- Muslibegovića House(Muslibegovića kuća) (located near the Karađoz Bey’s Mosque). Open for visitors 15 April – 15 October from 10:00-18:00.Constructed 300 years ago, it is considered the most beautiful house from Ottoman period in the Balkans. The house is comprised of separate quarters for women (women’s courtyard – haremluk), and men (men’s courtyard – selamluk). Unlike earlier architectural styles, this house resembled a four-storey house built around the centre. Double-arched entrance with the central pillar reveals Mediterranean influence. The house preserved authentic monumental structure, items and documents providing an insight into the life of a wealthy bey family from the time. In addition to museum exhibition, visitors are invited to take traditional beverages or cookies, or spend a night in this authentic surrounding. 4 BAM.
- Museum of Herzegovina (Muzej Hercegovine). Open 08:00-16:00... Has a small collection of photographs from various phases of Mostar history, including a small exhibit on a native son who was Prime Minister of Yugoslavia for 6 years. Also shows an excellent video on the recent history of the Old Bridge. 5 BAM.
- Koski Mehmed Pasha Mosque (Koski Mehmed-pašina džamija) (Old town).Small but simply pretty Ottoman mosque built in 1618. Climb to the minaret to see a great view over the town. Entry: BAM3, with minaret access: BAM5.
- Karađoz Bey Mosque (Karađoz-begova džamija) (Old town). Ottoman mosque built in 1557; central mosque of Mostar. Entry: BAM3, with minaret access: BAM5.
- Cemetery (next to Karađoz Bey Mosque in the Old town). A park turned into a cemetery in 1993 when the dead needed a place to be buried and other cemeteries were inaccessible due to the war.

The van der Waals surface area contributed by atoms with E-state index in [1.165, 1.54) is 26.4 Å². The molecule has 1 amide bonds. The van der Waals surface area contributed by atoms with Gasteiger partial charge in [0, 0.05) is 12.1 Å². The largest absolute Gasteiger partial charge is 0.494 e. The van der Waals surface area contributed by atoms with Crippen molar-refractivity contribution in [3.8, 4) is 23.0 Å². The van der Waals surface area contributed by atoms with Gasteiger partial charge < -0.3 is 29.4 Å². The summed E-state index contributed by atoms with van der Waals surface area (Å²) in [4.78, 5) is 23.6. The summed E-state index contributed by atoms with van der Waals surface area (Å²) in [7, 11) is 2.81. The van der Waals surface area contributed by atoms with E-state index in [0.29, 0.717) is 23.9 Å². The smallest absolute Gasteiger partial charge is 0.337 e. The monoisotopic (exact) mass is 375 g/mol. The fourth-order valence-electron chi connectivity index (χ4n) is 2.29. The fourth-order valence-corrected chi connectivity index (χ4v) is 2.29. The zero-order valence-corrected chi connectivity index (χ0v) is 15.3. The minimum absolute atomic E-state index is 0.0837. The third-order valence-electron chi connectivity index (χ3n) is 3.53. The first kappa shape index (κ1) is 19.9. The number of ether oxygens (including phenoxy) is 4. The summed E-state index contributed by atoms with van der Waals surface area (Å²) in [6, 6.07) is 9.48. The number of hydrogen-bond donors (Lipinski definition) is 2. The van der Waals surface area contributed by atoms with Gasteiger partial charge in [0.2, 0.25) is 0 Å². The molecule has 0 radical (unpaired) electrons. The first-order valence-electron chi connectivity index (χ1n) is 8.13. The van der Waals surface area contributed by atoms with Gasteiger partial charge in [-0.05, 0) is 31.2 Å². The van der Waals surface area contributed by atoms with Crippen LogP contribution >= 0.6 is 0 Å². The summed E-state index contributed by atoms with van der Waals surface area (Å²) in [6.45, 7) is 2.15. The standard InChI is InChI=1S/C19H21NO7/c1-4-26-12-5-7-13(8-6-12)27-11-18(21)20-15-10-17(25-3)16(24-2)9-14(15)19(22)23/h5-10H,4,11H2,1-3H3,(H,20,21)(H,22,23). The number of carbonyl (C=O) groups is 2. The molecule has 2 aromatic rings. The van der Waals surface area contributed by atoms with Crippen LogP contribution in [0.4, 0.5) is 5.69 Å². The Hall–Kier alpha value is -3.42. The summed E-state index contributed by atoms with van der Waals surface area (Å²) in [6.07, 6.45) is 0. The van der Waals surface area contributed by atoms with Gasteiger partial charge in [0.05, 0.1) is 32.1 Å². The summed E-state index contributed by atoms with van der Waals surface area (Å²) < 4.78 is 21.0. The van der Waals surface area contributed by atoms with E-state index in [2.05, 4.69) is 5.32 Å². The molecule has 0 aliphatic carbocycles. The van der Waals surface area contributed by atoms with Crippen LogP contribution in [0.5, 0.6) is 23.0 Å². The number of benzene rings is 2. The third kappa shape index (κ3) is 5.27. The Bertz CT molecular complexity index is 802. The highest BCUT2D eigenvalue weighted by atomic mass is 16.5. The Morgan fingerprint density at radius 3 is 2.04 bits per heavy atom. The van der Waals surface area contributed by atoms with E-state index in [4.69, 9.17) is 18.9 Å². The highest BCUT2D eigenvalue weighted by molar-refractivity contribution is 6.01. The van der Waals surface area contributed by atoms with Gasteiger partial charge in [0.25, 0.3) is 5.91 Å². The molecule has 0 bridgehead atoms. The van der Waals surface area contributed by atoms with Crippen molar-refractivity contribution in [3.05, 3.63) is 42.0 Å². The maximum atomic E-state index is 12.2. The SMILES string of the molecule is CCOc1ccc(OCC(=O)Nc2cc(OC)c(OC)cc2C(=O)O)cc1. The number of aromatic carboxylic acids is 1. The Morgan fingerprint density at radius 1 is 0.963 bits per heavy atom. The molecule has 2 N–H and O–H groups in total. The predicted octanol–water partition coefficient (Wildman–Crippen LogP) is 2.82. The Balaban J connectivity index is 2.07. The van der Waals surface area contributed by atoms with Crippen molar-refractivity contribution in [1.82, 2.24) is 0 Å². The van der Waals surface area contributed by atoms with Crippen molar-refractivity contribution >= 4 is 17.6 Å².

- Ottoman house (Bišćevića kuća), Bišćevića Street. An Ottoman house, where you only can see the few rooms in upstairs. 4 BAM.
Things to do
- Watch locals dive off the Old Bridge. Members of the Mostar Diving Club will dive off the bridge into the emerald green waters, but first they will try to collect some money from tourists. Do not attempt this yourself. The waters of river are at a constant 12°C, and going suddenly from 30°C to 12°C can cause a heart attack among even the fittest. The young local men diving would hose themselves down first in order to lower their body temperature before diving. The best place to watch this is below Old Bridge on shore of Neretva river.
- Walk Along the Former Front-line, on Bulevar Revolucije. Here, in 1993 the city was divided between Croats on the West and Bosniaks on the Eastern side. It is a surreal and sobering experience to see the bombed out buildings which still stand in this area only 5m from the division.
Many of nice lounge bars are located in the Old Town.
- OKC Abrašević (Omladinski kulturni centar "Abrašević"), Alekse Šantića 25.Bar with alternative concerts and other art events, founded on the former front line of the last civil war. On the second story of the bar is a small book-exchange.
- Ali Baba's Cave. This bar has drinks and hookah; the ambiance is great as the lounge was built directly in a cavern. You won't be able to miss it while walking around the bazaar in Mostar's Old Town, as there is loud music emanating from the entrance.
- Studio Lounge, M. Balorde (Old town). A cool open-air bar on top of a high building with jazzy/world music and a great view over the town. Sometimes live bands; keep your eyes open to see posters when walking in the Old town.
Safety in Mostar